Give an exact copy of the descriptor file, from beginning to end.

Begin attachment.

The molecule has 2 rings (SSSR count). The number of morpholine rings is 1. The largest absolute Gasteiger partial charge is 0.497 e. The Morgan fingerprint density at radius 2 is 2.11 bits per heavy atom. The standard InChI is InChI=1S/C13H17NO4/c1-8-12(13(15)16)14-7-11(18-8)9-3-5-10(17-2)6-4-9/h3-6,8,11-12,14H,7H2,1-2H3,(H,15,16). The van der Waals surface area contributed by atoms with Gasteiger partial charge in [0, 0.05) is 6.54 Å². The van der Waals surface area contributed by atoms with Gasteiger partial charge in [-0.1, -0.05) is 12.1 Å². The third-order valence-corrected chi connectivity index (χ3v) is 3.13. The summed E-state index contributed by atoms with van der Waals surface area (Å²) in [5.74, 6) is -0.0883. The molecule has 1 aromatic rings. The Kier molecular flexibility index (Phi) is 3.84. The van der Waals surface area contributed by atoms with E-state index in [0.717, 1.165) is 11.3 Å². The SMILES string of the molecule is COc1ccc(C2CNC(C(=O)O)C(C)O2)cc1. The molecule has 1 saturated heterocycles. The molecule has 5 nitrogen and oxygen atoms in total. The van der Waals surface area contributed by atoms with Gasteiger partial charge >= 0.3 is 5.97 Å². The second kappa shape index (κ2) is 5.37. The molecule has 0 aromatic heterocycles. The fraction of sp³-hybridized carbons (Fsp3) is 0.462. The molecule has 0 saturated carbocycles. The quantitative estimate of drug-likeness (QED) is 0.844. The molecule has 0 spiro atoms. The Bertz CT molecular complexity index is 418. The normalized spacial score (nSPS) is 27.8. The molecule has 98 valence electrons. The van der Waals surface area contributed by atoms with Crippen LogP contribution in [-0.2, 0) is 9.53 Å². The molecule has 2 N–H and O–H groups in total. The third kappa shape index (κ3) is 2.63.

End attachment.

The molecule has 2 rings (SSSR count). The number of morpholine rings is 1. The largest absolute Gasteiger partial charge is 0.497 e. The Morgan fingerprint density at radius 2 is 2.11 bits per heavy atom. The standard InChI is InChI=1S/C13H17NO4/c1-8-12(13(15)16)14-7-11(18-8)9-3-5-10(17-2)6-4-9/h3-6,8,11-12,14H,7H2,1-2H3,(H,15,16). The van der Waals surface area contributed by atoms with Gasteiger partial charge in [0, 0.05) is 6.54 Å². The van der Waals surface area contributed by atoms with Gasteiger partial charge in [-0.1, -0.05) is 12.1 Å². The third-order valence-corrected chi connectivity index (χ3v) is 3.13. The summed E-state index contributed by atoms with van der Waals surface area (Å²) in [5.74, 6) is -0.0883. The molecule has 1 aromatic rings. The Kier molecular flexibility index (Phi) is 3.84. The van der Waals surface area contributed by atoms with E-state index in [0.717, 1.165) is 11.3 Å². The SMILES string of the molecule is COc1ccc(C2CNC(C(=O)O)C(C)O2)cc1. The molecule has 1 saturated heterocycles. The molecule has 5 nitrogen and oxygen atoms in total. The van der Waals surface area contributed by atoms with Gasteiger partial charge >= 0.3 is 5.97 Å². The second kappa shape index (κ2) is 5.37. The molecule has 0 aromatic heterocycles. The fraction of sp³-hybridized carbons (Fsp3) is 0.462. The molecule has 0 saturated carbocycles. The quantitative estimate of drug-likeness (QED) is 0.844. The molecule has 0 spiro atoms. The Bertz CT molecular complexity index is 418. The normalized spacial score (nSPS) is 27.8. The molecule has 98 valence electrons. The van der Waals surface area contributed by atoms with Crippen LogP contribution in [-0.2, 0) is 9.53 Å². The molecule has 2 N–H and O–H groups in total. The third kappa shape index (κ3) is 2.63.